I have a bit of an overactive imagination sometimes. I also tend to feel things very keenly, having the capacity to transition from bubbling contentment to sheer panic in the barest of moments.
Let me take you back a few nights, to a black and growing-ever-colder May 3rd, 2011…
Your curly-haired narrator (surprise! That’s me!) sits at the table, happily reading an email from an overseas friend during the ad-breaks in Masterchef. When Matt Preston booms back onto the screen, I look up and pause my dreaming of Qantas flights and being given babies in New York and licorice gelato in Florence and Fiddler on the Roof musicians in Florida and…. point is, my thoughts are rather joyful ones, and watching Masterchef is generally a pleasant activity. I am happy.
This photo represents how I am feeling:
All of a sudden, my phone beeps. It’s a message from my dad, stating:
Mum would like you to turn on Skype and wait for her to call.
Immediately, a yellow-finned demon starts to claw at my stomach, because I know that my parents also watch Masterchef. If they’re sending me such a no-nonsense text (no smiley face! No “xoxo”s! No greeting!) halfway through the show, demanding that I drop everything and await their call, then something must be wrong.
I turn on Skype. I wait.
My anxiety builds as I think about people in my life who, for various reasons, might have taken ill recently. I also think about car crashes, and anvils dropping from the sky, and the choking hazard of the toys inside Kinder Surprises.
My parents still don’t appear on Skype.
I text them, asking what’s happening, and get no reply.
Suddenly, I realise that although I was chatting with my brother earlier in the afternoon, I have no way of knowing he’s been safe in the meantime. What if the hordes of baby huntsman spiders living in his house have gathered together as an army and have been attacking him for the past three hours, starting with his eyebrows?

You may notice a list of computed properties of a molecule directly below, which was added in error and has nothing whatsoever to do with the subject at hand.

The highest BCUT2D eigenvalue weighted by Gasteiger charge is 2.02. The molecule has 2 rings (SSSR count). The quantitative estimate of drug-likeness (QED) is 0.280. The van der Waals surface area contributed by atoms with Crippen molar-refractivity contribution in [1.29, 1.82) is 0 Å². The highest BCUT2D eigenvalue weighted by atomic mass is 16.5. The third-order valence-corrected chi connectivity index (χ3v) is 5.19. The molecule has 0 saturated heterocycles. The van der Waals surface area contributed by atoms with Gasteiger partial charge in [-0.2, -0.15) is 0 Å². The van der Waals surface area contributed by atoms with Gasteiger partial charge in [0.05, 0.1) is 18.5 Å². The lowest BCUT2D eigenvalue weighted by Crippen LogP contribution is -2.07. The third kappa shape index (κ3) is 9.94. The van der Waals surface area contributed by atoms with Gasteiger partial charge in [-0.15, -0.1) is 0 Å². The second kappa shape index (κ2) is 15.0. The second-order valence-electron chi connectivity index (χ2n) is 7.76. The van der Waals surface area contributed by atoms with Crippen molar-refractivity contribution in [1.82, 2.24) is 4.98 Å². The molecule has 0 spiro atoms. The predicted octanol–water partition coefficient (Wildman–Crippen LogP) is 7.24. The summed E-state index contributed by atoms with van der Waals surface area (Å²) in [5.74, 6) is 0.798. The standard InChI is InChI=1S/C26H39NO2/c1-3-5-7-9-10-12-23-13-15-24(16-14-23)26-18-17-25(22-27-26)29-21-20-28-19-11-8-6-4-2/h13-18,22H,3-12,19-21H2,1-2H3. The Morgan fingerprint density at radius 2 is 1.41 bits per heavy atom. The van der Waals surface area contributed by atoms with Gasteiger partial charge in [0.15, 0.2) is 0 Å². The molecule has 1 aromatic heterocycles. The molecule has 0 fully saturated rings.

Finally, ten minutes after the initial text, my dad calls, stating that the Skype connection isn’t working. He passes the phone to Mum.
“Hello!” She chirps.
“What’s wrong?” I wail, high-pitched, my throat constricting as I speak the words.
“Hmm?” Mum asks, voice still chirpy.
“What’s going on? Are the grandparents okay? And my brother? What’s happened?” My eyes are filling with tears. Right now, I look more like this:
“I… you… Masterchef… I thought you were watching and wouldn’t text unless something terrible happened, and dad’s text seemed so urgent, and I thought something must be wrong…” I trail off, starting to realise that perhaps, maybe, perhaps, I’ve over-reacted to one simple tiny little text just a teensy weensy tiny little maybe bit.
There is a pause.
“I was just calling to tell you I bought an iPad today,” my mother says, bemused.
“Oh,” I sniffle.
“You silly billy!” Mum chirps.
“I know,” I sniffle.
“I’m sorry,” Mum laughs.
“I feel like a fool,” I sniffle.
“Yes,” says mother.
And then I started giggling myself, until I look once again like this:
Just so you know, my self-help book will be coming out in November. Mark your diaries.